- The Washington Times - Wednesday, May 24, 2017

As Republicans wrestled with the latest analysis of their health care proposal, a reporter claimed Wednesday that Greg Gianforte, the Republican in Thursday’s special election for Montana’s empty House seat, took more immediate action — by body-slamming him. Mr. Gianforte was charged with misdemeanor assault.

Gallatin County Sheriff Brian Gootkin made the announcement shortly before midnight Wednesday in a written statement, about six hours after the attack on reporter Ben Jacobs of The Guardian, The Associated Press reported. Mr. Gianforte would face a maximum $500 fine or 6 months in jail if convicted. The statement added that Jacobs’ injuries did not meet the legal definition of felony assault.

Mr. Jacobs, a reporter for The Guardian newspaper, griped loudly that Mr. Gianforte, who is running against Democrat Rob Quist, attacked him hours before voters went to the polls in Montana.

“Greg Gianforte just body slammed me and broke my glasses,” Mr. Jacobs charged on Twitter from Bozeman, Montana.

Mr. Jacobs’ account was largely confirmed by multiple eyewitnesses, including a Fox News crew setting up an interview with Mr. Gianforte when the incident occurred.

The reporter filed a report with the Gallatin County Sheriff’s Office, and Sheriff Brian Gootkin confirmed at a Wednesday night news conference that authorities were interviewing witnesses in the incident. He said his officers plan to talk with Mr. Gianforte, but he has a right to decline.

SEE ALSO: Greg Gianforte’s Montana race a health care bellwether

The besieged Gianforte campaign had a vastly different take on the night’s political bout, saying Mr. Jacobs interrupted an interview in a private room and “aggressively shoved a recorder” in the face of their candidate and “began asking badgering questions.”

“Jacobs was asked to leave,” said Gianforte spokesman Shane Scanlon. “After asking Jacobs to lower the recorder, Jacobs declined. Greg then attempted to grab the phone that was pushed in his face.”

“Jacobs grabbed Greg’s wrist, and spun away from Greg, pushing them both to the ground,” Mr. Scanlon added. “It’s unfortunate that this aggressive behavior from a liberal journalist created this scene at our campaign volunteer BBQ.”

Mr. Gianforte is locked in a tight race with Mr. Quist to replace Ryan Zinke, who vacated his spot in Congress to become President Trump’s secretary of the interior.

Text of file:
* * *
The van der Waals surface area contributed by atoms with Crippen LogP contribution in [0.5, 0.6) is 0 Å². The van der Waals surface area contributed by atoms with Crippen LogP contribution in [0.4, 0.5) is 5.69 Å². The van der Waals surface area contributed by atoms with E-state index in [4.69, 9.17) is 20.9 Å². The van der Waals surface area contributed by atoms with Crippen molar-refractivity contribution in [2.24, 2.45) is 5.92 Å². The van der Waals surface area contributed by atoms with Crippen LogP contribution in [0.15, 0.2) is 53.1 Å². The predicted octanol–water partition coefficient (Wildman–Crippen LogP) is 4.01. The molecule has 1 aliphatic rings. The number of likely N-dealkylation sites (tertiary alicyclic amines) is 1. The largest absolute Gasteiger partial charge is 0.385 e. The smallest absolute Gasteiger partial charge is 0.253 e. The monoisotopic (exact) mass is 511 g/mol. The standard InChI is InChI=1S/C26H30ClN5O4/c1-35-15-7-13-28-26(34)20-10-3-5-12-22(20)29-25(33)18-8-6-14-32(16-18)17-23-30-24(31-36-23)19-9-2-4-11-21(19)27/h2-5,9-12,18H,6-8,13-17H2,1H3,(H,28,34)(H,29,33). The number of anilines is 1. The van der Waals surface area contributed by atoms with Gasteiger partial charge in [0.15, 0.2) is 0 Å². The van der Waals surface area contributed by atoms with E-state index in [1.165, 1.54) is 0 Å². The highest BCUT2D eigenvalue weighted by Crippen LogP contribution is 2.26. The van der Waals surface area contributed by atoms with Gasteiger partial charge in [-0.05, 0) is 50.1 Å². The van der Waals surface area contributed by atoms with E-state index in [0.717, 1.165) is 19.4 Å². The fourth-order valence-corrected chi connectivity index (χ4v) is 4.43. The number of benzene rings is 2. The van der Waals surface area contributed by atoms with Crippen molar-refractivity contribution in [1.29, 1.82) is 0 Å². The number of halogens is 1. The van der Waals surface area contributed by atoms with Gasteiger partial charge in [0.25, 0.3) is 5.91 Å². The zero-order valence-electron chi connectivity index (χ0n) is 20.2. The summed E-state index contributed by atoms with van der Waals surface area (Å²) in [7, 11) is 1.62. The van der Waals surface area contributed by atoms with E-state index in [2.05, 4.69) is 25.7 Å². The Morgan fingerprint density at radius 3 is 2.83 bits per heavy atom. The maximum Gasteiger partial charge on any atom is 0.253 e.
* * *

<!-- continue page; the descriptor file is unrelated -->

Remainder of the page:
The special election in Montana is the first since House Republicans last month passed a bill to replace and repeal Obamacare, which President Trump and House GOP leaders vowed would strengthen the nation’s health care system.

According to an audio file posted by The Guardian, the confrontation began when Mr. Jacobs was following up a question by another Guardian reporter about the CBO scoring of the House-passed health care bill, a key issue in the special election.

This irritated Mr. Gianforte, who said he would talk about it later. When Mr. Jacobs persisted, a loud crash can be heard and the candidate yelled that he was “sick and tired of you guys. The last guy who came here did the same thing. Get the hell out of here. Get the hell out of here. The last guy did the same thing. Are you with The Guardian?”

On the tape, Mr. Jacobs complains about his glasses and Mr. Gianforte repeats his demands that the reporter leave.

Fox News published a first-person piece by Alicia Acuna, who was working with field producer Faith Mangan and photographer Keith Railey.

The piece specifically denied some of the claims made by the Gianforte campaign.

“At that point, Gianforte grabbed Jacobs by the neck with both hands and slammed him into the ground behind him. Faith, Keith and I watched in disbelief as Gianforte then began punching the man, as he moved on top the reporter and began yelling something to the effect of ‘I’m sick and tired of this!’” Ms. Acuna wrote.

“To be clear, at no point did any of us who witnessed this assault see Jacobs show any form of physical aggression toward Gianforte, who left the area after giving statements to local sheriff’s deputies,” she continued.

After Mr. Jacobs said he would call the police, according to Ms. Acuna, “Gianforte looked at the three of us and repeatedly apologized.”

That part of the account is not on the audiotape that the Guardian posted.

Alexis Levinson, a reporter for BuzzFeed, also appeared to vouch for Mr. Jacobs’ account, saying she hesitated to tweet the news because “I’m not sure I’ve seen anything like this before.”

“Ben Walked into a room where a local tv crew was set up for an interview with Gianforte,” she said. “All of a sudden I heard a giant crash and saw Ben’s feet fly in the air as he hit the floor.”

Polls show most Republicans don’t trust the mainstream media.

• Seth McLaughlin can be reached at smclaughlin@washingtontimes.com.

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